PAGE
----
The Califano-Sallie Mae confrontation pales in comparison to the Patricia Harris-Fannie Mae fracas in which the HUD secretary tried to reassert control over the secondary housing market maker. Under Fox, Sallie Mae has sought to avoid the activist political role that Fannie Mae has pursued on housing issues, and as a result, its relations with Congress and the Department of Education have been smoother.
Under the Carter administration, the student loan program was expanded to allow large numbers of middle-income students to get federally guaranteed loans, and Sallie Mae grew exponentially.
So did its profits and its employes' compensation and perquisites, critics charge, who said private gains were put ahead of public goals. Profits were retained instead of being used, for example, to set up scholarship funds or to buy riskier and cheaper loans. (Due to high fixed-collection costs, Sallie Mae prefers to buy longer-term, larger loans over smaller shorter-term loans.) Directors' meetings were held in resorts like Palm Springs and Puerto Rico. Educators and others connected with Sallie Mae voiced concern over this conflict in philosophy and one company official resigned.
Fox makes no apology for profits. "Since day one we have run this corporation as a business; we're not educators and don't pretend to be," Fox said in an interview. "We know there are people out there primarily interested in education who have no notion of what the banking business is. Somebody once suggested at a congressional hearing that people would be willing to put money into Sallie Mae stocks and bonds at a lower return to themselves or buy even if we were losing money, because they would know in their gut we were doing something good. That is the most naive, simplistic pap I have heard in my life.
"I'm competing with some of the largest, most highly successful capitalized companies in the country to obtain capital. I've got to get it where I can. Only if our balance sheets and profits stand that scrutiny will sophisticated portfolio managers invest their money in this program," Fox continued, recalling the days when student loans were considered pariahs. "And only if I get that money can I turn around and do what has to be done in support of social programs."
Fox maintains that despite Sallie Mae's glowing year-end results, it is seriously undercapitalized. It has a debt ratio of 70-1, compared with about 25-1 for its closest competitor in the secondary student loan market, Citicorp. Sallie Mae has assets of $7.5 billion and stockholder equity of $103 million.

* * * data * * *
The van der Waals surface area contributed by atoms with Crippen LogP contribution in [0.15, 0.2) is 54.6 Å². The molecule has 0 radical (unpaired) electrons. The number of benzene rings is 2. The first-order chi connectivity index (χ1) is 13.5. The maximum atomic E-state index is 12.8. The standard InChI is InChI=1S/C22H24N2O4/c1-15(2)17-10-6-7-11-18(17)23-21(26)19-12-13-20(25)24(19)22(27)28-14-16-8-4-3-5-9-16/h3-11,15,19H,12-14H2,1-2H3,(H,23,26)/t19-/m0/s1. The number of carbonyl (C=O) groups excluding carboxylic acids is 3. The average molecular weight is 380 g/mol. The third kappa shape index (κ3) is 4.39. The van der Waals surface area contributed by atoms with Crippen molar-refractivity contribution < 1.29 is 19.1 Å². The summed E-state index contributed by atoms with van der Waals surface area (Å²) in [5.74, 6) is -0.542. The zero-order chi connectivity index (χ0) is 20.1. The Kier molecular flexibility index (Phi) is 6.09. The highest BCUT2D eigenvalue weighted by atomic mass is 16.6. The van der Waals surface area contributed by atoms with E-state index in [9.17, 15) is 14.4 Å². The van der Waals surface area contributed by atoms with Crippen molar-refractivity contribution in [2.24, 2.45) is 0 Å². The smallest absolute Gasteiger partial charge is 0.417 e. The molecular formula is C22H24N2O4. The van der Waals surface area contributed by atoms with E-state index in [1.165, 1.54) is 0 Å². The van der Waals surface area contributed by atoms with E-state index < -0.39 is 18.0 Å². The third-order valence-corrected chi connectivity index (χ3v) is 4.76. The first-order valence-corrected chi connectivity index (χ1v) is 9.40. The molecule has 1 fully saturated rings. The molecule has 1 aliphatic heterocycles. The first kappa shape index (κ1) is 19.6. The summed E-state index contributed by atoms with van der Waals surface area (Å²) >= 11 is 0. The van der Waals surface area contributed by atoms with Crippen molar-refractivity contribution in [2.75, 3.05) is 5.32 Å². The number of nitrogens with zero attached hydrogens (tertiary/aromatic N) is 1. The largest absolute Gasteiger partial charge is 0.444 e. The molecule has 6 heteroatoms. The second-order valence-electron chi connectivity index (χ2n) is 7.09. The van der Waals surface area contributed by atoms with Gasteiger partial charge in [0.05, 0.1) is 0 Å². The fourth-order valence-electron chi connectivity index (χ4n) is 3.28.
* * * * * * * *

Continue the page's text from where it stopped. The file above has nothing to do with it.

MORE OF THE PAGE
He asserted it was a mistake to assume that banks were getting rich off student loans, contending that consumer loans now paying 16 to 18 percent are actually more profitable.
As for salaries and perks, Fox responded, "How can you compete for the best people with Chase Manhattan and the Bank of America by telling them it's public service and paying them at a GS-12 level ($29,000-$38,000 a year)?" As for his own salary, which is in the low six figures, Fox said he could be earning three times that amount at a major bank. And as for his "fancy" office in "trendy" Georgetown, it costs $14 a square foot, about half what he would pay downtown.
Other critics of Sallie Mae--and they do not seem numerous--voice "ambivalence" over the potential for abuse of new powers the company was granted by Congress in 1981. Congress authorized the company to deal in student loan revenue bonds issued by states, to deal in non-insured loans and to undertake "other activities deemed necessary by the board to support the needs of students generally."
So far, Sallie Mae has not exercised any of the new powers. Fox conceded the acquisition of a bank might be one option in its move towards total privatization.
In the same year that Sallie Mae's net income increased by 109 percent, the amount it made available for student loans decreased by 20 percent to $2 billion from $2.5 billion the previous year. The demand for loans declined due to the recession and, Fox said, confusion over the government's plan to cut back loans. Total volume of guaranteed student loans dropped to $6.1 billion last year from $7.8 billion in 1981, according to the Department of Education.
Fox believes funding will continue on that level for several years. He does not think proposals like the "independent education accounts," which would allow families to make tax-deductible contributions to individual savings plans, would affect the need for Sallie Mae's credit because the amounts involved are small in comparison to the cost of a college education, now above $13,000 a year at some private colleges.
In addition to its headquarters on Thomas Jefferson Street NW in Georgetown, Sallie Mae runs a repayment center in Fairfax. The rest of its loan collection is contracted out to agents around the country. The company has over 500 employes in the area. Its chairman is Edward A. McCabe.
Fox, whom even his critics characterize as "a brilliant administrator" and "one of the cleverest financial wizards in Washington," has run Sallie Mae since its inception. He has an MBA in finance from New York University and served with the Federal Home Loan Bank Board and the Treasury before being chosen from among 70 candidates to take over Sallie Mae.
Fox was never a recipient of a government guaranteed student loan. The 46-year-old graduated from college one year before the programs went into effect. Ironically, the year before the first of his three children would have been eligible, the government placed an earnings cap on student loans. "They managed to go 25 years, missing me by one year on either side," mused Fox who put himself through school the old-fashioned way: washing dishes and tending bar.